The time course of the inter-trial attractiveness effect
Figure 5b (upper panel) illustrates how attractiveness ratings for test trials (for which the presentation duration was always 500 ms) varied as a function of the preceding face's attractiveness and its presentation duration. Here, a face on the preceding trial was considered as being less or more attractive when the participants rated the face lower or higher than the overall mean attractiveness. The mean attractiveness was calculated for each face presentation duration separately, provided that the face attractiveness ratings vary with presentation duration (see Figure 4). For instance, if the preceding trial duration was 56 ms, we used the average attractiveness rating for 56-ms presentations when binning that trial's attractiveness rating into “less than average” or “more than average.” The lower part of Figure 5b (black line) shows the difference between the orange and blue plots above, and thus shows the magnitude of the intertrial attractiveness effect as a function of presentation duration. This intertrial effect was examined using a one-way repeated-measures ANOVA with the preceding trial's presentation duration as the within-subject variable. This yielded a significant linear contrast, F(1, 22) = 8.253, p = 0.009, ηp2 = 0.273, indicating that the intertrial effect increased with increasing presentation duration. No other higher order contrasts were significant (all Fs < 2.772, p > 0.110). Separate two-tailed t tests comparing the magnitude of the intertrial effect against zero yielded significant intertrial effects for all durations of the preceding trial that were 56 ms or greater, all t(22) > 2.9, all p values < 0.007. The intertrial effect was not significant when the presentation duration was 22 ms, t(22) = 1.2, p = 0.255.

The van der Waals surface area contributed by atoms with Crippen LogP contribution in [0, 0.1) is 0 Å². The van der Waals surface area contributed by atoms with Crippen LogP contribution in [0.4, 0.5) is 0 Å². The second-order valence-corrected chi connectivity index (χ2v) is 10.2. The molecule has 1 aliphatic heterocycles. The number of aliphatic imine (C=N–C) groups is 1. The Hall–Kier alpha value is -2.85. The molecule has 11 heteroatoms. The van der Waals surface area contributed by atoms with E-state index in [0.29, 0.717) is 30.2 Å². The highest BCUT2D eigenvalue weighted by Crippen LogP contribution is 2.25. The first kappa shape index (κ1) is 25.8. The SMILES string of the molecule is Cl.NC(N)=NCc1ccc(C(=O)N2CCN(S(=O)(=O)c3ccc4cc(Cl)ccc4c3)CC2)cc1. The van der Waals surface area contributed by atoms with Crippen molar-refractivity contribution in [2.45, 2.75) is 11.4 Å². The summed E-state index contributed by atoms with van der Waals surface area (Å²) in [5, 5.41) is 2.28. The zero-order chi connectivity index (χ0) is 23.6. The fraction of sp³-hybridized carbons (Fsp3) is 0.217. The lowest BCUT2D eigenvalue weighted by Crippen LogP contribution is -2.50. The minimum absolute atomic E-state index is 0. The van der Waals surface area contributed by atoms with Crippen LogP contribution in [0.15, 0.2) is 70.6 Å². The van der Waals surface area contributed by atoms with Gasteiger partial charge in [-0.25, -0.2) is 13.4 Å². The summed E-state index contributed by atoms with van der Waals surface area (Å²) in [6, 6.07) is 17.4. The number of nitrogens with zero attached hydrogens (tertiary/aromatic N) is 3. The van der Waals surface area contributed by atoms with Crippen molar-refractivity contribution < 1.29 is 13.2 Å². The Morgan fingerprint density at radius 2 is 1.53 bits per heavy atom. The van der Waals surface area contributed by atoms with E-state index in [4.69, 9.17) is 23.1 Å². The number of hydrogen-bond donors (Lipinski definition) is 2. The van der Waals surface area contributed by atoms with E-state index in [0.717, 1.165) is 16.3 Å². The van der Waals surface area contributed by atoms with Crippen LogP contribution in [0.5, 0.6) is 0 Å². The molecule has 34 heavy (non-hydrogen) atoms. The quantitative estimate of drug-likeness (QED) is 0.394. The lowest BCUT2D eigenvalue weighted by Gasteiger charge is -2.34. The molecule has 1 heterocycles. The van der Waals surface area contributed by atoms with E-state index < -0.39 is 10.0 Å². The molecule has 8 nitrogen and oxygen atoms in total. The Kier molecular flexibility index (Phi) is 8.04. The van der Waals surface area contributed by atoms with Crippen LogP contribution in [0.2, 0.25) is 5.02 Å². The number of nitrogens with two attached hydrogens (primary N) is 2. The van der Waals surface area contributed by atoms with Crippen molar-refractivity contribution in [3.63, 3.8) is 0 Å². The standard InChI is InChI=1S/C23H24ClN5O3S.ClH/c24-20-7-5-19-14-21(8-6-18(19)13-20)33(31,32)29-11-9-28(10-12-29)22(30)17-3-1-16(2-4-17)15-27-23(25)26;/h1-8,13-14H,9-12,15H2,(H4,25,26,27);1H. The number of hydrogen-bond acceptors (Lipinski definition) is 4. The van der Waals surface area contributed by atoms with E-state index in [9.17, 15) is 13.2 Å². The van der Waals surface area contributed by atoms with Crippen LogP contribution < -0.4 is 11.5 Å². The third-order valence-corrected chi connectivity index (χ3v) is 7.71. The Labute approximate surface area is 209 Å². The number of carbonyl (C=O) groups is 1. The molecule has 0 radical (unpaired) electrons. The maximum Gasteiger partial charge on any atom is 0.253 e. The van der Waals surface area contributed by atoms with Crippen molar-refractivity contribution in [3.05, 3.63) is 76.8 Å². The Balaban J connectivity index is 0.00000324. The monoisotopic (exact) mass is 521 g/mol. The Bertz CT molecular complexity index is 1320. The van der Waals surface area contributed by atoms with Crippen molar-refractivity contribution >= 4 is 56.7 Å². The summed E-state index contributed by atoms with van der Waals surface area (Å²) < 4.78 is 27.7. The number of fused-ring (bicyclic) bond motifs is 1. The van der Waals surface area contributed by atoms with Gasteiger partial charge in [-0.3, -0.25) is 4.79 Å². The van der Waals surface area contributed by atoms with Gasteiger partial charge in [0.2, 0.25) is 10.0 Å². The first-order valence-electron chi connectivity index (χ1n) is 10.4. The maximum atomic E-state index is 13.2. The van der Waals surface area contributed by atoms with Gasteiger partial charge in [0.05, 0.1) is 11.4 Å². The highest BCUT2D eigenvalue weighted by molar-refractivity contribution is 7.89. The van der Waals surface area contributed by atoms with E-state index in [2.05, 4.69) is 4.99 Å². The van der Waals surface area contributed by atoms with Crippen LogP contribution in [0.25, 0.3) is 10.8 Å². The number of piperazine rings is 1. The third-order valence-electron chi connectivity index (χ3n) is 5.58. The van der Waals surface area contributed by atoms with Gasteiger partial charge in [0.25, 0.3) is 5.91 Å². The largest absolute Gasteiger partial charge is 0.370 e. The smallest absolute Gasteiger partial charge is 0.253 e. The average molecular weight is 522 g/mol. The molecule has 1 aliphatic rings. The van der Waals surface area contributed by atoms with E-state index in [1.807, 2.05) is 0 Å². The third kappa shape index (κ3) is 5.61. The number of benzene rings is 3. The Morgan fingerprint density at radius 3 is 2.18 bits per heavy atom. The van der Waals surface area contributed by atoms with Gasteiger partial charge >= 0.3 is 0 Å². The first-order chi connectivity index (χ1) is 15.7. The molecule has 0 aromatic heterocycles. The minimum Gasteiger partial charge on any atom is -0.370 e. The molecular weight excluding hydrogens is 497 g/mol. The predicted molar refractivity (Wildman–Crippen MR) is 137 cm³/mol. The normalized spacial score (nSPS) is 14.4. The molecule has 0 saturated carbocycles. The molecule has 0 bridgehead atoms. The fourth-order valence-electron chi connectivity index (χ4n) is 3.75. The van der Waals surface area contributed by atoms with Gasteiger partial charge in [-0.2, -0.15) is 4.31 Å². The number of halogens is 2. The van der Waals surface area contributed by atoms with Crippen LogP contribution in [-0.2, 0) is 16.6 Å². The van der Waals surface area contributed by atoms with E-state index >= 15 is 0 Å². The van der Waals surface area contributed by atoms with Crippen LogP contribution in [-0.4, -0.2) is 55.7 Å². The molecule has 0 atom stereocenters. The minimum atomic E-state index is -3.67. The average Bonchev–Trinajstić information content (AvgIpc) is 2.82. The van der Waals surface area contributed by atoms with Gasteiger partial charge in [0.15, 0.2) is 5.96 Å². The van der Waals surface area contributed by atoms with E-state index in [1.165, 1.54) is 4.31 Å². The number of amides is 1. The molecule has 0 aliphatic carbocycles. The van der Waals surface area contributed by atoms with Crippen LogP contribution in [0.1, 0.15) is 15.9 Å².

The results from Experiment 2 replicate the strong assimilative serial dependency for face attractiveness seen in Experiment 1 by which a face is rated more attractive if preceded by another face rated highly for attractiveness, and vice versa. Before discussing the intertrial analyses, the first finding of note was that face attractiveness ratings depended on exposure duration (Figure 4). For very brief face stimuli, attractiveness ratings were higher than those presented for longer durations. This bias toward higher attraction for briefly seen faces appears to be a very transient effect, as attractiveness ratings stabilized for presentations of 244 ms and greater, but were clearly elevated above the stabilized values the three briefest durations tested here: 22, 56, and 111 ms. To our knowledge, this is the first time a relationship between face attractiveness and stimulus brevity has been reported and this effect is one that merits further investigation.